Relatively Retiring said...

Zhoen: I've never done city living - apart from Riyadh, which we probably agree doesn't quite count (not for women, anyway!).

Jenny: Yes, some people still need their mothers for the country retreat!

Marigold: you've got it - that's where the photograph was taken.

Ali Honey said...

Thanks, I enjoyed your visit into the city. Last year I visited that big place for the first time ( from New Zealand ) and well remember the train travel on hot days. As my hair is grey I got offered a seat when standing on several occasions. I declined but was impressed with the younger ones ( mostly dark skinned) polite manners. So much more to see and do in London than we had time for unfortunately.

We found a similar spot in Paris beside a canal.

Mrs A said...

Looks like you had a lovely day with your son, we too have our son in the city and he comes home for his country retreat! Will be in your part of the world very soon now!

Relatively Retiring said...

Ali Honey: I'm so pleased to hear that you met some polite people in London. Yes, being beside water gives a special feeling to a city.

Mrs. A: they are lucky sons, to have both city and country homes. I hope you will have a wonderful time when you come here.The flags are out already!

Anne said...

A really exciting read for me, since in September Jerry and I are going to travel from Oxford to London in the narrow boat my daughter lives in. You gave me a picture -- such a lovely picture -- of what is in store for us.

Jee said...

The only thing I miss about our South London home is that you could be at Victoria station in 15mins almost anytime of the day you chose. Having spent half my childhood in a large city and the other half in rural Essex, I'd really like to have a place in both - not likely to happen at the moment though.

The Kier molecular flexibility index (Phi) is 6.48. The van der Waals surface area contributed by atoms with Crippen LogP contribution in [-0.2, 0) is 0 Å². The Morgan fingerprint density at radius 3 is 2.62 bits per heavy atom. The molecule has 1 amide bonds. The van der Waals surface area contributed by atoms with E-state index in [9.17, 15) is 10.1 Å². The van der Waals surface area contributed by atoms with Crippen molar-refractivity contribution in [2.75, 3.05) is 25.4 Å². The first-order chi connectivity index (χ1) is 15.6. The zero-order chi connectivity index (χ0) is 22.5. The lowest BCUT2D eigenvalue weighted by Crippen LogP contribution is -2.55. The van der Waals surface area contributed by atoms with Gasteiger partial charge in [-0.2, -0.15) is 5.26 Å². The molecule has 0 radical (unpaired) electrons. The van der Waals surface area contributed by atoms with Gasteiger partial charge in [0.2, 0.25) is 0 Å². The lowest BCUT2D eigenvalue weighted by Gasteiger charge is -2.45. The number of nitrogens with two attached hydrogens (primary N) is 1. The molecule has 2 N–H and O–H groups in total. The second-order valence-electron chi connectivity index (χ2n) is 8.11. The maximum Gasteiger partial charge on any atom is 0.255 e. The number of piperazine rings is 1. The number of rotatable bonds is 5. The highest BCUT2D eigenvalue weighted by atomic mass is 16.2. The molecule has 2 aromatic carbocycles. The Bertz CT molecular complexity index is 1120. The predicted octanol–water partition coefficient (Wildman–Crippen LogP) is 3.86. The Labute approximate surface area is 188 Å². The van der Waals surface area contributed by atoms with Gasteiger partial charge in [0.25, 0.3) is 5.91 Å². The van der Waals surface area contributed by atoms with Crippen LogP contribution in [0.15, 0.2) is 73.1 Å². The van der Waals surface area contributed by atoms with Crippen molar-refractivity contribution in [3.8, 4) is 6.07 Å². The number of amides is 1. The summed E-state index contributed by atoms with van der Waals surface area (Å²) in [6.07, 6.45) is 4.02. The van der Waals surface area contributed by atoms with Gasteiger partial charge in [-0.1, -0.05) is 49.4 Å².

Relatively Retiring said...

Ann: Oh, that will be lovely for you. The canals are magical routes, taking you peacefully into the heart of most of the major cities. Thank goodness that so many are now restored and navigable, after many years of neglect.I hope you have a wonderful time.

Jee: Some friends in my age group have retired to the depths of the countryside. For me it would make far more sense to move into a city, but ideally, of course, to have access to both - oh, and a bit of coast as well!

Leslee said...

Wow, that does sound like a wonderful location! City living can be lovely in the right location. My bf lucked into a great spot in Boston that's unusually cheap because he's been renting there so long and the landlord never raised the rent. We're keeping our fingers crossed it lasts. Buying (or renting) there is otherwise exorbitant.

Relatively Retiring said...

Leslee: yes, if certainly needs the right location. I hope the luck holds for you and yours.

Isabelle said...

Which is why my architect daughter, married to her aspiring-actor (penniless) husband, is living in a one-bedroom rented flat somewhere not so nice. And I loathe London for taking her away from us.

It's easier to blame the city than the man.

Relatively Retiring said...

Isabelle: that sounds so sad. I do hope you can find some enjoyment in what is really a fascinating place.

turue sona said...

It is SO fun to draw and paint! I just started to draw faces this year! :) and I hope I'll never stop.. I have to paint or draw or both, every day..
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Relatively Retiring said...

Turue Sona: Yes, I draw every day, too. It's a lovely thing to do, and I'm glad you enjoy it as much as I do.